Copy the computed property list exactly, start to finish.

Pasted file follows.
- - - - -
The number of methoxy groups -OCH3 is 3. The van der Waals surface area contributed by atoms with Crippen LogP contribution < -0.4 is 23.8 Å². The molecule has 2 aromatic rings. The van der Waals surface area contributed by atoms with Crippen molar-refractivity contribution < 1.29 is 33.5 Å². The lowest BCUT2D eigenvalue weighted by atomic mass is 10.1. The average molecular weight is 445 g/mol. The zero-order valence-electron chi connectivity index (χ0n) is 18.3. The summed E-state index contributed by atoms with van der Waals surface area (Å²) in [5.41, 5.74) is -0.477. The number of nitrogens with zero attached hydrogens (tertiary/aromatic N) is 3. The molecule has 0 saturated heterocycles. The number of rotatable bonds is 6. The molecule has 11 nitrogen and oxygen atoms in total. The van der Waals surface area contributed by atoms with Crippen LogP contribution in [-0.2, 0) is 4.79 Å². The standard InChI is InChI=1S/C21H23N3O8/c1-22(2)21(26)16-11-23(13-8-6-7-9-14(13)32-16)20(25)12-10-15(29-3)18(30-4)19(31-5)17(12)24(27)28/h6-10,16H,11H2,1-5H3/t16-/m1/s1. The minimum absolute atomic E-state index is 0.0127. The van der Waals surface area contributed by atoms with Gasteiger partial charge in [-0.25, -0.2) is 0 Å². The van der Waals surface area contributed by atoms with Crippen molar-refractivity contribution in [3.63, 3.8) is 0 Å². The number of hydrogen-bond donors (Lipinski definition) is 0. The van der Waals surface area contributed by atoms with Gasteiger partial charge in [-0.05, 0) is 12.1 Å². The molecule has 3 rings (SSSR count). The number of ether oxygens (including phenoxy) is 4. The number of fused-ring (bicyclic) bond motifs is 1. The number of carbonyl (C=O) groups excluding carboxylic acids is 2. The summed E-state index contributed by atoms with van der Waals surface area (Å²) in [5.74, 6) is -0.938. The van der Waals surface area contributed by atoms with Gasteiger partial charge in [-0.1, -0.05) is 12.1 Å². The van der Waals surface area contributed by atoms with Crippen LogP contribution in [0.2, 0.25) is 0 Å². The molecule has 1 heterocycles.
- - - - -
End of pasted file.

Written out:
The number of methoxy groups -OCH3 is 3. The van der Waals surface area contributed by atoms with Crippen LogP contribution < -0.4 is 23.8 Å². The molecule has 2 aromatic rings. The van der Waals surface area contributed by atoms with Crippen molar-refractivity contribution < 1.29 is 33.5 Å². The lowest BCUT2D eigenvalue weighted by atomic mass is 10.1. The average molecular weight is 445 g/mol. The zero-order valence-electron chi connectivity index (χ0n) is 18.3. The summed E-state index contributed by atoms with van der Waals surface area (Å²) in [5.41, 5.74) is -0.477. The number of nitrogens with zero attached hydrogens (tertiary/aromatic N) is 3. The molecule has 0 saturated heterocycles. The number of rotatable bonds is 6. The molecule has 11 nitrogen and oxygen atoms in total. The van der Waals surface area contributed by atoms with Crippen LogP contribution in [-0.2, 0) is 4.79 Å². The standard InChI is InChI=1S/C21H23N3O8/c1-22(2)21(26)16-11-23(13-8-6-7-9-14(13)32-16)20(25)12-10-15(29-3)18(30-4)19(31-5)17(12)24(27)28/h6-10,16H,11H2,1-5H3/t16-/m1/s1. The minimum absolute atomic E-state index is 0.0127. The van der Waals surface area contributed by atoms with Gasteiger partial charge in [-0.25, -0.2) is 0 Å². The van der Waals surface area contributed by atoms with Crippen molar-refractivity contribution in [3.63, 3.8) is 0 Å². The number of hydrogen-bond donors (Lipinski definition) is 0. The van der Waals surface area contributed by atoms with Gasteiger partial charge in [-0.05, 0) is 12.1 Å². The molecule has 3 rings (SSSR count). The number of ether oxygens (including phenoxy) is 4. The number of fused-ring (bicyclic) bond motifs is 1. The number of carbonyl (C=O) groups excluding carboxylic acids is 2. The summed E-state index contributed by atoms with van der Waals surface area (Å²) in [5.74, 6) is -0.938. The van der Waals surface area contributed by atoms with Gasteiger partial charge in [-0.1, -0.05) is 12.1 Å². The van der Waals surface area contributed by atoms with Crippen LogP contribution in [0.2, 0.25) is 0 Å². The molecule has 1 heterocycles.